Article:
[update: Link to NYT solution added]
I think I’ve mentioned it before, but the hockey rulebook and related publications have a rather peculiar language. We wear trousers rather than pants, players get into altercations rather than fights, and the “third man in” rule actually penalizes the “first to intervene.”
Third man in rightly is one of the most serious offenses in the book. One of the others is physically abusing or interfering with an official. It so happens that the latter most happens in the process of preventing the former, and that was the case in the Stanley Cup game this week between the Canadiens and the Rangers. There was a fight between two other players during the first period, and Carcillo appeared to be looking for a chance to join in. Scott Driscoll, who’s one of the top linesmen in the league, saw the situation developing, and smartly placed himself in between Carcillo and the fight.
Carcillo then threw an elbow at Driscoll to try and get free and get into the fight. That earned him a ten-game suspension. That’s a long suspension, in line with what the league hands out for a high hit that injures an opponent. Kerry Fraser explains the story behind that rule over at his blog “C’mon Ref.”
Some of the TSN viewers who responded to Fraser’s explanation didn’t buy it, but if you’ve ever refereed men’s league, you know exactly why the penalty is so stiff. Fights happen occasionally, and scuffles happen a lot more. But there are a few players who go absolutely bonkers when one of their teammates gets into a scrap. We had a couple of them in the Penn league a few years ago. If you don’t stop them, they can turn a routine pushing and shoving incident into a full-blown brawl involving all the players on the ice. So league commissioners usually issue long suspensions for these incidents. The ones that don’t? That’s a story for another day.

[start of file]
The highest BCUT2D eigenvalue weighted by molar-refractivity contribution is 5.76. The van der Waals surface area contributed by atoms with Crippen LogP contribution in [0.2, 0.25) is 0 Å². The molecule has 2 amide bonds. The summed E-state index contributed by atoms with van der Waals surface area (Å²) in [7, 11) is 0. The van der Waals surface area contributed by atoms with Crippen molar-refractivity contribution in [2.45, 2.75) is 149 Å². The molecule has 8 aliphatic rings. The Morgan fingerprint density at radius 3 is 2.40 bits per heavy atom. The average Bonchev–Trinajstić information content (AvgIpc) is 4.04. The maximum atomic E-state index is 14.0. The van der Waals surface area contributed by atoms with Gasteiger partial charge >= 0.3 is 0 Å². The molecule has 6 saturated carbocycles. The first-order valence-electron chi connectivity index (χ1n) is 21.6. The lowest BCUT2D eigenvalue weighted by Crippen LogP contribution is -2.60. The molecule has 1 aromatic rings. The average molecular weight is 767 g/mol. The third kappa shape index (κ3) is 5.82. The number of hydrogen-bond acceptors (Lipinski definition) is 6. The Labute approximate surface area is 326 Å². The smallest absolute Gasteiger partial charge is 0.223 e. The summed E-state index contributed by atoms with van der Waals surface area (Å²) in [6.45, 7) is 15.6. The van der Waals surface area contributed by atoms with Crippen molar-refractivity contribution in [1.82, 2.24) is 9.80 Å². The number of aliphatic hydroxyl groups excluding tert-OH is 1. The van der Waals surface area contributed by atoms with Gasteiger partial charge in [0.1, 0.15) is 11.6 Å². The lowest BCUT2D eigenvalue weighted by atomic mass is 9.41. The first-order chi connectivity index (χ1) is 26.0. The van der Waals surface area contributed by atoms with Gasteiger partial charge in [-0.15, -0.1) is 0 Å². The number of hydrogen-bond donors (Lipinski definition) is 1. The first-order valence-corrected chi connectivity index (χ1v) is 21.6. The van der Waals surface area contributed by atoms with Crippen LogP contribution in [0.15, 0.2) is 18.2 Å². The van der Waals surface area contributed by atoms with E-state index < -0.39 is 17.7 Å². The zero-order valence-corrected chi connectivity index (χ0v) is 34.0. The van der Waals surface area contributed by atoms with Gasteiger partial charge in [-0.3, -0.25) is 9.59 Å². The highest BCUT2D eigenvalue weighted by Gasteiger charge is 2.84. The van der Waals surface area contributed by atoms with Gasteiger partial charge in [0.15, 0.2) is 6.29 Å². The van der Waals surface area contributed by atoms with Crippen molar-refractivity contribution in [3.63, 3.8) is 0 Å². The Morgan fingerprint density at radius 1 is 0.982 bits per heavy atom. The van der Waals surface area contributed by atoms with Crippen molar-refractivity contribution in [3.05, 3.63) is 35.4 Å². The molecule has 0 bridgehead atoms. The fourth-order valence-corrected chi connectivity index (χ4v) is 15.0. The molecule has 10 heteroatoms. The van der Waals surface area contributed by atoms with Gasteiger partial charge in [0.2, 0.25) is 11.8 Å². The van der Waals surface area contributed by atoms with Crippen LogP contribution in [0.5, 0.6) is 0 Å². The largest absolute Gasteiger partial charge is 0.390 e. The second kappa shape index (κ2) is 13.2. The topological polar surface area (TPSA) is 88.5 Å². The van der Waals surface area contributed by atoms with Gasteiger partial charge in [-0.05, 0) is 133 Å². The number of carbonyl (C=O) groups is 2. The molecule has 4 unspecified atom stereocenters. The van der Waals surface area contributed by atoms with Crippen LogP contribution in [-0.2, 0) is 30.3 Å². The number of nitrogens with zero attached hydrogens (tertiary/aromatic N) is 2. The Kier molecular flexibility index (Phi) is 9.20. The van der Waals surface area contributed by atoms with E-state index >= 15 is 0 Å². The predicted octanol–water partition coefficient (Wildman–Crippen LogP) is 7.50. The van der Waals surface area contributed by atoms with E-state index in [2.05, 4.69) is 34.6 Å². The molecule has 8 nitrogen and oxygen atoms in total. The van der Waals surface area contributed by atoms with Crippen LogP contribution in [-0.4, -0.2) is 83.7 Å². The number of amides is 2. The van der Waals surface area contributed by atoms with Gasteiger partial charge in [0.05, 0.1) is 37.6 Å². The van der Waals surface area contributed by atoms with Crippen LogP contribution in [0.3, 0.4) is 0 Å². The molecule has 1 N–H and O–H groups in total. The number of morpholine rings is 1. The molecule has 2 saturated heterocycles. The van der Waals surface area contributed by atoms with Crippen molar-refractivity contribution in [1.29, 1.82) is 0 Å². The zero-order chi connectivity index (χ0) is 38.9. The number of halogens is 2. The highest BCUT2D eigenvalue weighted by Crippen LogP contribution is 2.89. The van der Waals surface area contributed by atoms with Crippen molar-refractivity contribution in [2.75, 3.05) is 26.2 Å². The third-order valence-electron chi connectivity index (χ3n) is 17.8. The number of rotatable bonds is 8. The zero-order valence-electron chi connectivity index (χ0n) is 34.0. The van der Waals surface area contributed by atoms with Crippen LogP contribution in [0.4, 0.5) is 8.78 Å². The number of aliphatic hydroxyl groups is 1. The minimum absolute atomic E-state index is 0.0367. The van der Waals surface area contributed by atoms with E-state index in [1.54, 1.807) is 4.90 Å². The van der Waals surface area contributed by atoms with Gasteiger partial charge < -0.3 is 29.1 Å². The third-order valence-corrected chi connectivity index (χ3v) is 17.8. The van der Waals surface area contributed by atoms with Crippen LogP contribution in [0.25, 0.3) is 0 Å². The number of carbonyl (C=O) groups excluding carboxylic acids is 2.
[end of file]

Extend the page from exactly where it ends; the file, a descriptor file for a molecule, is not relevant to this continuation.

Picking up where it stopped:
How about doing battle in a much less violent way with these puzzles?
The Sunday New York Times (behind the paywall) features a cryptic by Richard Silvestri. The solution is posted below. Deb Amlen blogs it (spoiler alert) at Wordplay.
There’s a Hex cryptic in the National Post, but Falcon is on vacation and you’ll have to wait to see it. I’ve already solved it, and it was hard. You can get the Globe and Mail puzzle by Fraser Simpson right now.
The Wall Street Journal weekend puzzle is a Labyrinth by Mike Shenk. It’s definitely hard. Lots of solvers are having trouble with the top four rows, so they’re not finding a toehold. Try and get the rows below that, and see if that gives you enough of a hint at a “winding” answer that you can get some letters extending into the top rows. If not, I have a hint grid posted elsewhere on the blog, and the solution is up if you want to check your answers.
Good news if you own Puzzazz (and if you liked that Labyrinth, the new e-book of variety puzzles: “Mike Shenk’s Variety Show” is a pretty good reason to download the app). Version 3.3 was just released this week. I was glad to see that the app now allows you to delete puzzles from your download folder once you’re through with them. Next I’d like to see a way to create different download folders so cryptics can go in one “book” and Puns and Anagrams can go in another.
Puzzazz has also finished the e-book version of “Cryptic All-Stars.” I’ve been working my way through the book over the last couple of months, and while the standard isn’t as uniformly high as we get from the top constructors like Hot and Trazom, the variety of variety puzzles and constructing styles has been entertaining.